Originally, the plan was to assemble this thing in early fall of this year, for use at Halloween in a fairly complex outdoor display as a test-run.  I had the scene pretty well planned out, had most of the props, to at least see how well it would work and even had a soundtrack developed.  Problem was, the controller wasn’t built yet.  Then the dreaded day-job demands ended up taking all my time and I wasn’t able to have it up-and-running in time for it’s planned debut.  Halloween came and went and all-in-all it turned out OK, but nonetheless it was sans Franken-trol.  THEN, on the weekend before Thanksgiving, the video of Carson’s house with the Wizards In Winter synchronized light/sound presentation hit the Halloween lists.  Admittedly, this struck a chord deep inside me and the flurry of chatter about how this could be done prompted me (along with some tender loving nudges [read: with a cattle prod] from my wife Kity) to assemble the parts into this, the prototype version.  So, the last 4 week’s (~Nov. 20 to Dec. 18) spare time has gone something like this; decorate outside of our house ‘til fingers get numb (it’s friggin’ cold and snowy here in Michigan) work on controller ‘til thawed out, decorate outside of house ‘til numb, work on controller ‘til thawed … and so on.

 Ironically, the only enclosure that I had on hand is a crude but stout wooden box that housed the very first haunt controller that my father and I built from scratch, circa 1983.  This high-tech wonder incorporated a motorized cam “sequencer” made from a Volkswagen Beetle windshield wiper motor and a B&D can opener gear assembly, turning a piece of threaded rod with an arrangement of cam lobes cut from plexiglass that actuated a switch control arm …enough on that marvel of engineering and construction.

 What better candidate (and still stay within the Frankenstein theme) for a controller enclosure than a resurrected controller box?  So, I gutted it out and amazingly re-used a few of the parts such as relay bases and outlet boxes, and then re-assembled it using new innards.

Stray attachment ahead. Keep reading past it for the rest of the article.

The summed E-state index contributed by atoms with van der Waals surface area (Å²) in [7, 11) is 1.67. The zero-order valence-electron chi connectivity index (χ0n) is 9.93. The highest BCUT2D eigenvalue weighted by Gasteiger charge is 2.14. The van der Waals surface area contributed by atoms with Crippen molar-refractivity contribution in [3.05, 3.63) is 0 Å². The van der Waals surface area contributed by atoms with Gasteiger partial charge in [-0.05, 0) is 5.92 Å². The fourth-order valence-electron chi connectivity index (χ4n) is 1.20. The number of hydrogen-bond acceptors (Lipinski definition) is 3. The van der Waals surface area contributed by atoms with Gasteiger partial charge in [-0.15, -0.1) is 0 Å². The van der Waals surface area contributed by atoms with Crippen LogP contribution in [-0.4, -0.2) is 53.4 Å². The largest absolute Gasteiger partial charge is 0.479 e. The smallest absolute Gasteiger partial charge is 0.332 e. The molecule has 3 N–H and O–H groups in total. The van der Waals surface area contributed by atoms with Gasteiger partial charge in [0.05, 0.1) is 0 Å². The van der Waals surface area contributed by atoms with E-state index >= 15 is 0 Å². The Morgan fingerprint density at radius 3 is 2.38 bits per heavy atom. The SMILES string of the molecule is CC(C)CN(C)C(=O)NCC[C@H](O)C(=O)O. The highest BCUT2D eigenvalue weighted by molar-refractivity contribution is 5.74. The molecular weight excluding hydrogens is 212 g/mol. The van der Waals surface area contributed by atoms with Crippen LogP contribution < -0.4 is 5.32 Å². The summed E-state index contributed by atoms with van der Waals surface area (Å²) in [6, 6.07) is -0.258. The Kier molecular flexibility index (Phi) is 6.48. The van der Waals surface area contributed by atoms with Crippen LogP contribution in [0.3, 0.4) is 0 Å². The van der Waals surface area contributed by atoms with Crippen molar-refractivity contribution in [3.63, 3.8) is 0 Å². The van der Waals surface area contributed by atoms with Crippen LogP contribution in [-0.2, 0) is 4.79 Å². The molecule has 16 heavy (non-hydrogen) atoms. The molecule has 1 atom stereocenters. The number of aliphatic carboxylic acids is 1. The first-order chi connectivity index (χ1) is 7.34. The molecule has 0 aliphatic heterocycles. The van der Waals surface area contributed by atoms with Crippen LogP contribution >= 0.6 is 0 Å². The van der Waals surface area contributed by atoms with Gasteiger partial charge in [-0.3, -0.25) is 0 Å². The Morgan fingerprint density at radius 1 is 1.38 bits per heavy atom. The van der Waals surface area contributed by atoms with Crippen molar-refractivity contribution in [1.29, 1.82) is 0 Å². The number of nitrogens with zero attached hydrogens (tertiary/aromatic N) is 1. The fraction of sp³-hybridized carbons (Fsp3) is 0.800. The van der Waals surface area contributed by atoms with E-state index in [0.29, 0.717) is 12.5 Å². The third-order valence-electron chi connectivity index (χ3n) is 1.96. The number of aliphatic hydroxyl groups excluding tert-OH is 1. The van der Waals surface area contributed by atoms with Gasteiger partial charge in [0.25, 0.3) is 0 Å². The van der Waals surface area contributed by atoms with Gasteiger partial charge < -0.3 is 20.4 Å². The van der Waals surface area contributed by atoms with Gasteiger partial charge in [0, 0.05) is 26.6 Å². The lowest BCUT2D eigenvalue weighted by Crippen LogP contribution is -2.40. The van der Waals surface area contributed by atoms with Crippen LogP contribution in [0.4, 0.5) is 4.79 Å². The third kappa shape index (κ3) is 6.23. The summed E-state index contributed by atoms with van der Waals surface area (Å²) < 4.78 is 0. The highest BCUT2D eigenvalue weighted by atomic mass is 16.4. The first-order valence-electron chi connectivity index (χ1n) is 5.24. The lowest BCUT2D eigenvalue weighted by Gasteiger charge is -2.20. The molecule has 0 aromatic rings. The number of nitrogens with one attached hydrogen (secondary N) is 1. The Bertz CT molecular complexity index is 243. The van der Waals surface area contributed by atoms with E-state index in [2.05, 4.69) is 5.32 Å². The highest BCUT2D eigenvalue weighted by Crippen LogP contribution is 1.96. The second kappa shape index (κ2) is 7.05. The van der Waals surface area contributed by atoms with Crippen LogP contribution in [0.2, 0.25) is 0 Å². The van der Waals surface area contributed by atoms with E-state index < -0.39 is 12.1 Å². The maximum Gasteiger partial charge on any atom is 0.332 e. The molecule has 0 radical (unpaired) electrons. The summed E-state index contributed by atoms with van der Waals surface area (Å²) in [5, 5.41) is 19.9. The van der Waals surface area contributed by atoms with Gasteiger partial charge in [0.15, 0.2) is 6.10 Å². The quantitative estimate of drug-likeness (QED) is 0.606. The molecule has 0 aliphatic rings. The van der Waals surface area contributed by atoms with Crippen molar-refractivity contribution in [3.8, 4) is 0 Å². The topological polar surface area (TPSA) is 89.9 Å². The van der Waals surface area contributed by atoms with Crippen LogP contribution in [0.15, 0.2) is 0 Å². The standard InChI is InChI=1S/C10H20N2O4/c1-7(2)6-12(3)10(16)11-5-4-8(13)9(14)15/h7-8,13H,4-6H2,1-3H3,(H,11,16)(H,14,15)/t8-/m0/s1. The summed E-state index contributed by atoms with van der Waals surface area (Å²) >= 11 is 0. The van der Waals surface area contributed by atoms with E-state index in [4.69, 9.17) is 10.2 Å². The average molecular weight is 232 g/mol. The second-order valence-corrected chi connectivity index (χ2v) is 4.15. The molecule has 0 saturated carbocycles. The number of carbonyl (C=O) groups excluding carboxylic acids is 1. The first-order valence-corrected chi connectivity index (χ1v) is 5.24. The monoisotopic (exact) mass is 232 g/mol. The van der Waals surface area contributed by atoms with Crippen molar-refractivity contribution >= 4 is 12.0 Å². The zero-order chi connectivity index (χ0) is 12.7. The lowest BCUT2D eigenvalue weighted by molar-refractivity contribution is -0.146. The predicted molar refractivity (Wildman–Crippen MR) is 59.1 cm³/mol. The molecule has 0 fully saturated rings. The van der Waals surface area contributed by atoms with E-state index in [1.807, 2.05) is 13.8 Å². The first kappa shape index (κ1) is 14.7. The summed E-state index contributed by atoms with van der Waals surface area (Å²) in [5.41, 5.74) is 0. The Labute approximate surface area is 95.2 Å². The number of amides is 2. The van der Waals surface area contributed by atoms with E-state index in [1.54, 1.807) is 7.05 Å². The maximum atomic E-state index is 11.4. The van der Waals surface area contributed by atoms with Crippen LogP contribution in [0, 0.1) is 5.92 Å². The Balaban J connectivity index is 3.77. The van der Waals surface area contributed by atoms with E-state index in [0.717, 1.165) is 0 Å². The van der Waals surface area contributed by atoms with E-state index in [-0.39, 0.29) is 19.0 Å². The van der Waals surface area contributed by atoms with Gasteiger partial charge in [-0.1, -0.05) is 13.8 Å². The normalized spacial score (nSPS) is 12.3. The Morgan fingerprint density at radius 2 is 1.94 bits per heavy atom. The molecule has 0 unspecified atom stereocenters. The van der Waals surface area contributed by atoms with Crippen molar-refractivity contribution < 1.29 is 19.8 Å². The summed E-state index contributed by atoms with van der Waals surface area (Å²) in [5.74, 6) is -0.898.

Mounting of the various components was done pretty much done on the fly, as space in the box permitted and could have been done in a number of different ways.  I installed power cord assemblies on devices that didn’t have one, and plug everything into internally-mounted 120VAC receptacles.  This provides a safe and reliable method of connection and disconnection.  Just because you always need some, I also installed a couple of spare receptacles that come in handy during programming, etc.  The BooBox is mounted un-modified in any way, with the two 120VAC output channels switching 120VAC coil relays.  This way, the only significant loads that the BooBox sees are the two on-board dimmable channels.  All other channels of the BooBox simply operate a relay.


Since none of this stuff was ever intended to be used with any other of this stuff, naturally, some hacking is necessary.  Fortunately however, it is limited to the SF-8 control box units.  Although the hacking is low-tech, it does involve some soldering and running multi-conductor cables from inside the SF-8 box to be connected to the APC16 the BooBox, relay terminals and the M2 outputs.  Essentially what I did was solder a pair of wires across each side of the momentary-contact “bump” buttons of the SF-8.  Electrically, the outputs of the APC16, BooBox and M2 provide continuity across these wires instead of the bump button (in parallel with the button).  Other than that, the SF-8 units function in the same way they normally would.  Virtually all of the output wiring, with the exception of the BooBox dimmable channels, is connected to the bump buttons in one of the SF-8 control boxes.  This is literally, the connection point at which the system meets manual control with automated control.


Here is a photo of the M2.  As you can see, there are plenty of Inputs and Outputs to play with in future configurations of the controller.


Here is the BooBox.  You can see the M2 just above it and the APC16 to the right (cover removed).  The cords in the top of the BooBox for channels 1&2 are just connected to 120VAC relay coils.  Channels 3&4 are connected to duplex receptacles on the side of the box, these are the 2 dimmable channels and cannot be run through the relay setup, so you do have to run 2 extension cords to the controller if you want to use these 2 channels.  The BooBox allows you to configure these 2 outputs as on/off if you wish, but I like the dimmable function, so I ran the 2 extension cords.  Wiring at the bottom is speaker outputs and the 4 relay output channels that are also run through the relay controllers.


The APC16.  Everything in the Franken-trol is somehow connected to it.


Grand Master switch on the right.  Below that (blue boxes) are receptacles for the dimmable BooBox channels.  Center is just a pair of duplex receptacles for convenience power (programming, etc.)  one receptacle is switched, one is hot whenever the unit is plugged in.